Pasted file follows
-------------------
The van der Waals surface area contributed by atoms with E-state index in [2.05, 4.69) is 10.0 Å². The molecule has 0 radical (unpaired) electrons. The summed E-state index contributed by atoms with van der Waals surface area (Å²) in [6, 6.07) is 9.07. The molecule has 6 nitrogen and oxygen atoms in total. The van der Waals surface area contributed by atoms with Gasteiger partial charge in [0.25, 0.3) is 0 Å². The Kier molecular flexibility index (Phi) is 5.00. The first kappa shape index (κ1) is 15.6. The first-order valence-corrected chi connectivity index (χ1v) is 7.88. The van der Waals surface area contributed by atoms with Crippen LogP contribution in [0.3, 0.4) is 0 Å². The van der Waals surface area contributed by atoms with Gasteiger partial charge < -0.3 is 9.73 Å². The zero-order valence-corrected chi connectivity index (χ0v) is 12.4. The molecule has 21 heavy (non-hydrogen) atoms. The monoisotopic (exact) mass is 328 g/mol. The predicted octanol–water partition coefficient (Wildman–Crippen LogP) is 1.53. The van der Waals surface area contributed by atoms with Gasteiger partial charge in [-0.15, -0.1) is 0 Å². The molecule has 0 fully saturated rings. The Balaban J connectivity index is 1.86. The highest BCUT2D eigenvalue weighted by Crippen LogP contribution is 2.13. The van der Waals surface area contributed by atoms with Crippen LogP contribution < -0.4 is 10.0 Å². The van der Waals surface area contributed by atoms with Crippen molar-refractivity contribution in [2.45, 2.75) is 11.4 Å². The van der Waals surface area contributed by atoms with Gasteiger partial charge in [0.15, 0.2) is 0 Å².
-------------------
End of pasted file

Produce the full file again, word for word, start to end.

The van der Waals surface area contributed by atoms with E-state index in [2.05, 4.69) is 10.0 Å². The molecule has 0 radical (unpaired) electrons. The summed E-state index contributed by atoms with van der Waals surface area (Å²) in [6, 6.07) is 9.07. The molecule has 6 nitrogen and oxygen atoms in total. The van der Waals surface area contributed by atoms with Gasteiger partial charge in [0.25, 0.3) is 0 Å². The Kier molecular flexibility index (Phi) is 5.00. The first kappa shape index (κ1) is 15.6. The first-order valence-corrected chi connectivity index (χ1v) is 7.88. The van der Waals surface area contributed by atoms with Crippen LogP contribution in [0.3, 0.4) is 0 Å². The van der Waals surface area contributed by atoms with Gasteiger partial charge < -0.3 is 9.73 Å². The zero-order valence-corrected chi connectivity index (χ0v) is 12.4. The molecule has 21 heavy (non-hydrogen) atoms. The monoisotopic (exact) mass is 328 g/mol. The predicted octanol–water partition coefficient (Wildman–Crippen LogP) is 1.53. The van der Waals surface area contributed by atoms with Gasteiger partial charge in [-0.15, -0.1) is 0 Å². The molecule has 0 fully saturated rings. The Balaban J connectivity index is 1.86. The highest BCUT2D eigenvalue weighted by Crippen LogP contribution is 2.13. The van der Waals surface area contributed by atoms with Crippen LogP contribution < -0.4 is 10.0 Å². The van der Waals surface area contributed by atoms with Crippen molar-refractivity contribution in [2.45, 2.75) is 11.4 Å². The van der Waals surface area contributed by atoms with Gasteiger partial charge in [0.15, 0.2) is 0 Å².